How to Build a Bomber Igloo

It's easier (and yields warmer results) than you'd think

Carve the entrance into the igloo after you've built a few levels of ice blocks. (Baron Reznik/Flickr)
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Whether you’re looking for a snowy Saturday-afternoon diversion with the kids or aiming to step up your winter-camping skills, the answer is the same: igloo! It’s roomier and more civilized than a snow cave, requires less of the white stuff to build, and is much warmer than a four-season tent.

The only downside? Creating one requires a bit of know-how. That’s why we love the Icebox ($180), a simple but ingenious invention by Colorado-based Ed Huesers, a.k.a. Igloo Ed. Essentially a plastic mold attached to a telescoping pole, the sub-five-pound Icebox makes it easier to form perfect blocks and erect a dome that sleeps five and is tall enough to stand up in. Huesers’s instructions read like a flight manual, but here’s the basic idea.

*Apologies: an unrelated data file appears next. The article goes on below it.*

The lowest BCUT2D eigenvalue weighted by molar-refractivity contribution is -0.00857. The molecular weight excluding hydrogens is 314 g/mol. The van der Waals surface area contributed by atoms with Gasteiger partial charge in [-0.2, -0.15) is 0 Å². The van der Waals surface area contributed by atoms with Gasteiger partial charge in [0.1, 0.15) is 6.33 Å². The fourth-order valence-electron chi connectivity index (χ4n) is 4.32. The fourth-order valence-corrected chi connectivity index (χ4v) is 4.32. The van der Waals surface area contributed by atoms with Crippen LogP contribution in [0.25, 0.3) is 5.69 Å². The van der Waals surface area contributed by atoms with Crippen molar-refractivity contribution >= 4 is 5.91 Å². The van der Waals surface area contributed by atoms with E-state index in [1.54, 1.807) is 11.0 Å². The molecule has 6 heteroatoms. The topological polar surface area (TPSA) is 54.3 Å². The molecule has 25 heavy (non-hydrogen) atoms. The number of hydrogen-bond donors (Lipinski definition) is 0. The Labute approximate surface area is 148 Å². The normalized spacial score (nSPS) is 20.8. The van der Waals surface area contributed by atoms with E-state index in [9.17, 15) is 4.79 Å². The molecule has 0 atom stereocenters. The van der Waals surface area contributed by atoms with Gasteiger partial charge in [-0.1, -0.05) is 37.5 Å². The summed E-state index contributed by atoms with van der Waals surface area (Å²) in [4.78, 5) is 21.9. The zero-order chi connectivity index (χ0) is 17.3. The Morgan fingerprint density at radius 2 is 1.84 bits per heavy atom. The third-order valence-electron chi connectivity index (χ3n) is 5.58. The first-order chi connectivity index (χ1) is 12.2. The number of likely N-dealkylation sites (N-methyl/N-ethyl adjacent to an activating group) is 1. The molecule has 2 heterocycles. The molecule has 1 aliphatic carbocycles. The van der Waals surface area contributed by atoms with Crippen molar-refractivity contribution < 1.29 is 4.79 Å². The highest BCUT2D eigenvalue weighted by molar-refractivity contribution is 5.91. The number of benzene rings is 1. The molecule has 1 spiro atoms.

(Bryan Christie Design)

  1. Start by staking the pivoting base of the Icebox pole in the center of your planned igloo, extending it to the maximum length, and clipping it to the mold. To create a block, dump snow into the mold and pack it down. For each new block, lift and pivot the mold. Shape the first three blocks into a ramp, so they’ll remain intact as you add more.
  2. igloo perfect things
    (Bryan Christie Design)
  3. At the start of each new level, shorten the pole one setting. Scrape away any excess snow that falls onto the floor 
of the igloo so it stays level.
  4. After five levels, carve a tunnel-like entrance, with the top edge just above floor level. (This will help keep the igloo warm, too.)
  5. (Bryan Christie Design)
  6. Near the top, remove the outside panel and pile snow onto the open mold. To make the roof, remove the side of the mold so it becomes a flat tray, then pile and pack snow on top. The walls are already free-standing—they freeze themselves in place.
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